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I have a remote MySQL database for my company's inventory. The inventory database is the master database for all of the locations we subcontract equipment for. Each property has its own inventory, and for quarterly inventory each location needs to take a laptop and a scanner, and scan their inventory, then sync it to the master database.

The problem is that internet access isn't readily available in all locations, so I need to copy the database to a local file. Concurrency isn't an issue because only one client will ever be connected to the database simultaneously, and each location's database is relatively small, composed of basically <1000 rows of 7 columns.

I have gotten as far as creating an Access file on the HD, but I can't really divine from MSDN how to create a file with a specific schema or how to insert the relevant data from my SELECT statement into said database. I'd been looking onto creating a table adapter on the fly and using .NET's built in methods to do the data transfer, but I still can't find how to create an MS Access file with a specific schema programatically. If anyone has encountered such a problem before, I'd appreciate any insight that could be offered. I basically need to copy the results of a SELECT statement into an MS Access database which I will store locally. All the other code I've got in place.

I'm presently using a rather unwieldy query and foreach loop to do my dirty work, but I was hoping for a more elegant solution, perhaps using a data source created on the fly.

ADOX.Catalog cat = new ADOX.Catalog();

        cat.Create("Provider=Microsoft.Jet.OLEDB.4.0;" + "Data Source="+ fileName + ";" + "Jet OLEDB:Engine Type=5");

        string conString = @"Provider=Microsoft.Jet.OLEDB.4.0;Data Source=" + fileName + ";" + "User Id=admin;Password=;";

        OleDbConnection con = new OleDbConnection(conString);


        //create command to generate database schema
        OleDbCommand command = new OleDbCommand();
        command.CommandText = @"CREATE TABLE items (
            [category] VARCHAR(16) NOT NULL,
            [manufacturer] VARCHAR(32) NOT NULL,
            [model] VARCHAR(32),
            [description] TEXT NOT NULL,
            [serial_number] VARCHAR(64),
            [barcode] VARCHAR(8) NOT NULL PRIMARY KEY,
            [property] VARCHAR(4) NOT NULL,
            [present] TINYINT

        command.Connection = con;

        OleDbCommand cmdInsert = new OleDbCommand();
        cmdInsert.CommandText = "INSERT INTO items([category],[manufacturer],[model],[description],[serial_number],[barcode],[property],[present]) VALUES (@cat,@man,@mod,@desc,@ser,@bar,@prop,@pres)";
        cmdInsert.Connection = con;

        foreach (DataRow row in itemsTableAdapter1.GetData())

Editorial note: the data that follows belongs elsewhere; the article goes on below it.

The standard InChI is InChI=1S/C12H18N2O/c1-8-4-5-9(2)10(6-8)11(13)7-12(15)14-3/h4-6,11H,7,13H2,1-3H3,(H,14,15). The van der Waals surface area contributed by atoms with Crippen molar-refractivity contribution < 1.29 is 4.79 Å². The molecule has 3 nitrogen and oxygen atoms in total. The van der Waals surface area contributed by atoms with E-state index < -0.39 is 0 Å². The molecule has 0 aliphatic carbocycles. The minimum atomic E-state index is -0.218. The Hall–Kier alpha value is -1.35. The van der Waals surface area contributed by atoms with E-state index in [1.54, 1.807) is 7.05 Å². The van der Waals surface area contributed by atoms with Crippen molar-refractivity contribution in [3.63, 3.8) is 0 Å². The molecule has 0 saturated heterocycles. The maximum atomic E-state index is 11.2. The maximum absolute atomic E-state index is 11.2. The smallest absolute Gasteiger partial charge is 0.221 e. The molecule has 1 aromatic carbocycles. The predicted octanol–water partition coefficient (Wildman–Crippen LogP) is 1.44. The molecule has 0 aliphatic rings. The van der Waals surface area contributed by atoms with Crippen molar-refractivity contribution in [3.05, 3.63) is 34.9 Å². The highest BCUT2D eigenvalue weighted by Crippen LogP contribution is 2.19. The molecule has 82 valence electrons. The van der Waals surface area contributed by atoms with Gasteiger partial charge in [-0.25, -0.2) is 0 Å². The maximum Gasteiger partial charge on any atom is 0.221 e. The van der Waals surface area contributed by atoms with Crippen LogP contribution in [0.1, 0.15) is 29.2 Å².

cmdInsert.Parameters.AddWithValue("@man", row.ItemArray[1].ToString());
            cmdInsert.Parameters.AddWithValue("@mod", row.ItemArray[2].ToString());
            cmdInsert.Parameters.AddWithValue("@desc", row.ItemArray[3].ToString());
            cmdInsert.Parameters.AddWithValue("@ser", row.ItemArray[4].ToString());
            cmdInsert.Parameters.AddWithValue("@bar", row.ItemArray[5].ToString());
            cmdInsert.Parameters.AddWithValue("@prop", row.ItemArray[6].ToString());
            cmdInsert.Parameters.AddWithValue("@pres", row.ItemArray[7]);
        cat = null;
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1 Answer 1

I tried to do this previously but found that in order to create a new AccessDB I actually had to copy an existing database with all the tables etc that I required.

Would you be able to use sqlite? It is tiny, stable and libraries are available for most languages. You will be able to create whatever structure you like on the client machine.

share|improve this answer
People have to be able to use this off site without my help. I can't set up sqlite on every computer that they're going to be using. The code above works. It creates an Access Database, stores the file locally, then opens it up and copies all the relevant data over from the remote mySQL server. I was just hoping that there was a cleaner way involving .NET's data structures. – spuy767 Jan 19 '13 at 18:21
As for your troubles with Access, use the code above, it actually creates a database out of thin air and stores it on the local hard drive. – spuy767 Jan 19 '13 at 19:22
@spuy767 I still think Toby's point is valid. It would be quicker and easier to copy an already created but empty database to the local machine and then populate the tables, or even populate and then copy. Access is file based so treat it as a file. However, I agree that sqlite is not the answer. – Fionnuala Jan 20 '13 at 12:34

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